Motivation, in my opinion, is one of the most misunderstood determiners of behavior in our lives. We find ourselves on the roller coaster of life, thinking we need encouragement from outside sources to give us “motivation” for success. Yet, do we really need someone to push us towards a high, leaving us falling into another low? This can leave us with feelings of discouragement. Maybe we just need to understand what motivation really is and how to use its power.
We all have attended seminars where the goal of the performer was to show us the light and give us the tools for success. We sat with our friends and listened to the speaker’s ideas on overcoming fear, realizing who we really are, or doing what is needed to achieve greatness. Our subconscious minds portrayed images of us being kings for a day or as gorillas, beating our chests with feelings of “I will do it.” We took copious notes, thinking, “I will forget this and need to review it later to keep this feeling.” No one paying attention left the room thinking anything of themselves other than they could accomplish whatever they wanted. We were “motivated”! Then what happens? We fall back into life as usual and perhaps wonder how the motivated keep motivated.
What about when we attend a friend’s or loved one’s funeral service? We often sit in the congregation amazed at how this person’s life was so blessed and how they had accomplished so much. We think of how we can improve our lives so someone can say the same about us someday. We leave “motivated” to not let life pass us by. Our minds are filled with a deep and sincere need to accomplish. Then what happens? We fall back into life as usual and perhaps wonder how the motivated keep motivated.
My dear brother-in-law lost his father to aggressive cancer as a young man. He knew that this disease would be something he would need to watch for in his life. My nurse sister would see to it that he was checked regularly. Hugh learned he had contracted the same disease in one of these regular checkups. His news, “Hugh, you have prostate cancer,” as you can imagine, was devastating to all who know Hugh. There were times we collectively thought there might not be anything that could be done. What then? In family gatherings, we would talk about the great man Hugh is and that he would make it through this trial. When a loved one close to you is scared of a life-threatening disease, you also begin to evaluate your own life. You find yourself realizing how fragile life is; you want to accomplish more. You don’t want to leave this life with your music still inside of you or not having made a difference. You default to things you can improve on and are “motivated” to accomplish unfinished tasks. Then what happens? We fall back into life as usual and perhaps wonder how the motivated keep motivated.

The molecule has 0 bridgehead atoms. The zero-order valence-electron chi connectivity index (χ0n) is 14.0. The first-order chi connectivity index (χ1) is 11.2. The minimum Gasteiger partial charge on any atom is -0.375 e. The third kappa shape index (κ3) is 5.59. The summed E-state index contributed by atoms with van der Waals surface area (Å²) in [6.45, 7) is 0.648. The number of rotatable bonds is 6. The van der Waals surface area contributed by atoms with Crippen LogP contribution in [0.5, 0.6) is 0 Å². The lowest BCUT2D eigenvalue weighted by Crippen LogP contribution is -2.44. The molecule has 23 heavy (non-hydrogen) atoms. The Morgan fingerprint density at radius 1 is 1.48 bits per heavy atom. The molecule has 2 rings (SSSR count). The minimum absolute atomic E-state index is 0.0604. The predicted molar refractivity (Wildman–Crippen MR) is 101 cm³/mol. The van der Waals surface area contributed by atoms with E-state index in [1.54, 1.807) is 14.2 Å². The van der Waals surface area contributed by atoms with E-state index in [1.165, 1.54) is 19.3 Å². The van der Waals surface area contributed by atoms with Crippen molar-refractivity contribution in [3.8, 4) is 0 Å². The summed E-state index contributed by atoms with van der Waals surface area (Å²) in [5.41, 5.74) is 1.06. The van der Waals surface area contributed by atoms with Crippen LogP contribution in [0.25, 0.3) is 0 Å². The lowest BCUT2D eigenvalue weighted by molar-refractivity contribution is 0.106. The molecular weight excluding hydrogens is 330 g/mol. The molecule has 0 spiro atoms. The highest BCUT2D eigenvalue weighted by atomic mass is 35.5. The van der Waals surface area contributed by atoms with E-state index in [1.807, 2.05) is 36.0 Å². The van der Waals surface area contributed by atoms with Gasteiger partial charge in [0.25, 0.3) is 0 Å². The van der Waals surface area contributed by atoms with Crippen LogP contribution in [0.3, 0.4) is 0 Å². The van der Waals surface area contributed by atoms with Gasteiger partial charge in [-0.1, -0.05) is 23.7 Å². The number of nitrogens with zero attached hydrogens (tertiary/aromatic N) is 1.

So why do we misunderstand motivation? It is simple: When we experience motivating times, they take us from being ourselves to thinking of the end result. We go from being Average Joe to Superman without the necessary steps in between. Our minds don’t naturally fill in the path to success with daily minor achievements. To accomplish anything we want in life, we must go step by step. In seminars, they tell us how we can be the person we dream of being and leave us thinking we are. Then we soon realize we are still ourselves and forget the feelings we had just experienced. The default is “I am who I am.” The thought leaves our subconscious, thinking it is a monumental leap of faith even to try. Everyone (including those who have achieved) would get discouraged by these thoughts as the most successful among us have not grown at that pace.
What if we really understood motivation, and with this understanding, we could be anything we want to be? We can; we just need to understand. Realize that anyone in our world who you consider a superstar is just as you are, someone who puts their pants on one leg at a time. Oddly enough, there are traits you have they wish they had; and they may hope to be as you are in many respects. We just don’t recognize it. Now, realize the person in your world who you consider a superstar is achieving what they are because they work at it. They did not fall into stardom instantly; instead, these stars are days, weeks, months, or maybe years ahead of you only because they have already begun their voyage. Then realize “motivation” is simply taking one step at a time and not giving up. You don’t need to go from the ground floor to the top of the building in one step; no one can! Take one step at a time and be motivated to keep climbing. Don’t expect a rocket blast to take you past critical steps. These steps give us sustainability and experience to stay on top after we get to our desired outcome. Without these gradual steps, our success, if we got there, would only be temporary.
Life is growing–line upon line–and making sure we stay on track. If we get down, use motivation to get back. When we find our passion and are motivated to stick with it, we will accomplish anything we hope for over time. Use times in your life when you feel inspired to keep you going. Don’t become discouraged by lack of overnight accomplishment; instead, remember: step by step, line upon line, one day at a time. Motivation is knowing you are learning, growing, and succeeding toward your desired outcome while sustaining positive momentum.